The Oxford Movement began in 1833 with the infamous sermon, "National Apostasy," offered by Keble in response to the reduction of Irish archbishoprcis by Parliament. Eight years later, one of the defining documents of the Movement was published. In 1841, the tract, "Remarks on Certain Passages in the Thirty-Nine Articles," or "Tract 90" was published by John Henry Newman. This was by far the most controversial of the Tracts because within its pages, Newman contended that the theological statements in the Articles, "were not directed against the authorized creed of Roman Catholics, but only against popular errors and exaggerations" (Wikipedia article). This tract broke the ties between Hackney divines and other High Churchmen with Newman.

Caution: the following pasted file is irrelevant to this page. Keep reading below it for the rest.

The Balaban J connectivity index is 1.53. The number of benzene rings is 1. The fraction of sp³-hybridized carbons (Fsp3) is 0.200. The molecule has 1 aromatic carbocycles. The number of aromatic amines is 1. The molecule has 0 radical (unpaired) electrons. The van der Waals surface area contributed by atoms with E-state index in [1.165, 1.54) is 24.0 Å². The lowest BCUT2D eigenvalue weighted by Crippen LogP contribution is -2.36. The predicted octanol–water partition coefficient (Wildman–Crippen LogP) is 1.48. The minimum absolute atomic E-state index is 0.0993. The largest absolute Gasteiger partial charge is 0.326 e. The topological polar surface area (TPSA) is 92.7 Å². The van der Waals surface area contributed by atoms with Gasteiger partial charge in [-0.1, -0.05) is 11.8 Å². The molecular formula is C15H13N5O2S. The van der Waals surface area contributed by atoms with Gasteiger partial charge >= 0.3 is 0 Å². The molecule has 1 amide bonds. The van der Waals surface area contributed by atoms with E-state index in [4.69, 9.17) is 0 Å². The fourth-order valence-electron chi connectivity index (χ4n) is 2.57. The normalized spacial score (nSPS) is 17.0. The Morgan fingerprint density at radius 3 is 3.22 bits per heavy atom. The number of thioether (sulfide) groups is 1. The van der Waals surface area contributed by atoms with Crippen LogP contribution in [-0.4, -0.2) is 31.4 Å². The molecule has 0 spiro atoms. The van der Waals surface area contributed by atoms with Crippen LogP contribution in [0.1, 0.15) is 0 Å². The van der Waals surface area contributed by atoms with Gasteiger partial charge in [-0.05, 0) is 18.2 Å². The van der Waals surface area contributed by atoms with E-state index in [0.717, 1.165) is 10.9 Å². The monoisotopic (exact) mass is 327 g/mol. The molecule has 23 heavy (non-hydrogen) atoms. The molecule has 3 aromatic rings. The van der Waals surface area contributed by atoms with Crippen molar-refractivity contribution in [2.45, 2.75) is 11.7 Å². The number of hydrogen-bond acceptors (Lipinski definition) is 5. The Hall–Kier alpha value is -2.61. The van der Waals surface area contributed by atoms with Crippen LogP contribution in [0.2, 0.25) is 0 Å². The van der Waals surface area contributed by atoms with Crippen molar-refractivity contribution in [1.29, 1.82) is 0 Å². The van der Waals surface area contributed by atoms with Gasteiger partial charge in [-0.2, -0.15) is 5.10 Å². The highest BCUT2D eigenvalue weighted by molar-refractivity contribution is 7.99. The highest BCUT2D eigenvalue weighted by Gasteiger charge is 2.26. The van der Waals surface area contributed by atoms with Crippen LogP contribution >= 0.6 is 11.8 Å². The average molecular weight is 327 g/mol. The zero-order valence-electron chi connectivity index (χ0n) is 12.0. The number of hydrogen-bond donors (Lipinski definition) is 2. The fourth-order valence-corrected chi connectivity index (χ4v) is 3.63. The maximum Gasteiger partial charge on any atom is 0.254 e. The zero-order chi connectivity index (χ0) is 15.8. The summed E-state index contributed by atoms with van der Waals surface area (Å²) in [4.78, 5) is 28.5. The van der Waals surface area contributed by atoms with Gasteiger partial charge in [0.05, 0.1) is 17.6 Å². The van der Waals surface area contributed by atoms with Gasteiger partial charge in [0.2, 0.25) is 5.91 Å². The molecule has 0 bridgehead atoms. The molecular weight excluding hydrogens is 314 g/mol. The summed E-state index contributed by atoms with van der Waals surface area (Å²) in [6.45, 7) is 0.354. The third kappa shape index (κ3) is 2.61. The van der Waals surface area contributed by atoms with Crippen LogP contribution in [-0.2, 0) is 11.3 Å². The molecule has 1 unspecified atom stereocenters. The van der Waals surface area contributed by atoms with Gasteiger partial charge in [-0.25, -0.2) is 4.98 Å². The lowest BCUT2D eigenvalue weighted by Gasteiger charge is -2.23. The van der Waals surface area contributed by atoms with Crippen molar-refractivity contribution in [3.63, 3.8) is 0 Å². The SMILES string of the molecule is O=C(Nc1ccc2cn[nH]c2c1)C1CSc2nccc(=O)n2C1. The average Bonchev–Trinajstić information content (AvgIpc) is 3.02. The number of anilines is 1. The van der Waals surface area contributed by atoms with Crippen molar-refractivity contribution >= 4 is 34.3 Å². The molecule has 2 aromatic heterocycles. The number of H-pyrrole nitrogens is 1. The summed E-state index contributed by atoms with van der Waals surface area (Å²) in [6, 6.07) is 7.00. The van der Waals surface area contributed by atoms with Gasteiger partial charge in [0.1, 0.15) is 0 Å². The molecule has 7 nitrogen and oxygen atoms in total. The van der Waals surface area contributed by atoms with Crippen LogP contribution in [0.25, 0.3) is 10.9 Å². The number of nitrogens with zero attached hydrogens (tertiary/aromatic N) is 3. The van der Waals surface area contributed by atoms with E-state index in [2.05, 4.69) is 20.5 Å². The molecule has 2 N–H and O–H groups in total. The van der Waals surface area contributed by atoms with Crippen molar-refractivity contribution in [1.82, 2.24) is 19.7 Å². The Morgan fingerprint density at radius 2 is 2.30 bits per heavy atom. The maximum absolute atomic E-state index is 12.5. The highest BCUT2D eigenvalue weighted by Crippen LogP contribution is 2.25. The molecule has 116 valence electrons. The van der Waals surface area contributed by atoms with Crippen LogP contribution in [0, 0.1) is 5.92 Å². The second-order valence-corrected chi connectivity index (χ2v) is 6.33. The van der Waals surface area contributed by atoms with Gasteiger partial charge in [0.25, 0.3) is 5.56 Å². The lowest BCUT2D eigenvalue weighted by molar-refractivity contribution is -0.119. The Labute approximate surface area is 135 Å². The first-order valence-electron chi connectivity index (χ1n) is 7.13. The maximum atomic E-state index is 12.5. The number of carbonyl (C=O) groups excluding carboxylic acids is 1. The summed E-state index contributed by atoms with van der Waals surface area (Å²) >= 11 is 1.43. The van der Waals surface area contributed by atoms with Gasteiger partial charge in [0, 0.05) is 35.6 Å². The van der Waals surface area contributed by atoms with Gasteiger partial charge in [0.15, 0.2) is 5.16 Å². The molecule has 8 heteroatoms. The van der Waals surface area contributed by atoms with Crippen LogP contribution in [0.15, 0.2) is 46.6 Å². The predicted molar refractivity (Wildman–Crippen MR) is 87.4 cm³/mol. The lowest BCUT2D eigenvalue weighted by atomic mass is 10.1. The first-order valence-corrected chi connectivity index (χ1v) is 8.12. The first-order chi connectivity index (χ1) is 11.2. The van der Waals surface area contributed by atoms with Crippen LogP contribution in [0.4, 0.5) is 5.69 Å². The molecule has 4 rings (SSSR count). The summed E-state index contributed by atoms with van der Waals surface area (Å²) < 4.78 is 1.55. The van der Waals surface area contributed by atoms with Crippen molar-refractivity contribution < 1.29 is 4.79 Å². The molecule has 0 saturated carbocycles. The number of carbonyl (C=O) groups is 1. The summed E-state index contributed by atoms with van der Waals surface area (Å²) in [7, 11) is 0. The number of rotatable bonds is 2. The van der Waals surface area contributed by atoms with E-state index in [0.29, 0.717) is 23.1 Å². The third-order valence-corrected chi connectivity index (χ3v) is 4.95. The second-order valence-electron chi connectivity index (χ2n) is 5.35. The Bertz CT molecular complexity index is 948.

However destructive and controversial this tract was in 1841, it is much more so today. For, in 1841, clergy and laity knew that Newman's ideas were innovative and contrary to the clear teaching of the Church of England and the Holy Scriptures. Nowadays, most Anglican parishioners have never heard of much less actually read the Thirty Nine Articles of Religion. The folly of Tract 90 is that it tries to reconcile two conflicting views of the Christian faith and what the catholic faith actualy is. Newman throws around the word "Catholic" throughout all of his writings, when in fact, he is referring to Romanism. The Reformation was not about abandoning the catholic faith, but restoring the Church to the purity of that faith. "[T]he Reformation debate was not one between self-designated Catholics and Protestants; it was a debate about where the Catholic Church was to be found" (Rowan Williams), as Archbishop Williams describes in this quote, the Reformation was not a debate between "CAtholics" and "Protestants" but between two groups of people who equally claimed the title "catholic" for their view of the Church (obviously, I'd say that the Protestant side was right or else I'd be Roman). The Roman defined the "catholic faith" as the faith as it had been given to the Church by Christ and written about in Scriptures, and developed through Tradition. To be a part of the faith, one must be in communion with a valid bishop ordained by bishops in communion with the See of Rome. Protestants meanwhile said that the catholic faith was the faith, "once for all delivered to the saints" (Jude 1:3) this excluded medieval accretions to the faith. "The visible Church of Christ is a congregation of faithful men, in the which the pure word of God is preached and the sacraments be duly ministered according to Christ's ordinance in all those things that of necessity are requisite to the same" (Article XIX).
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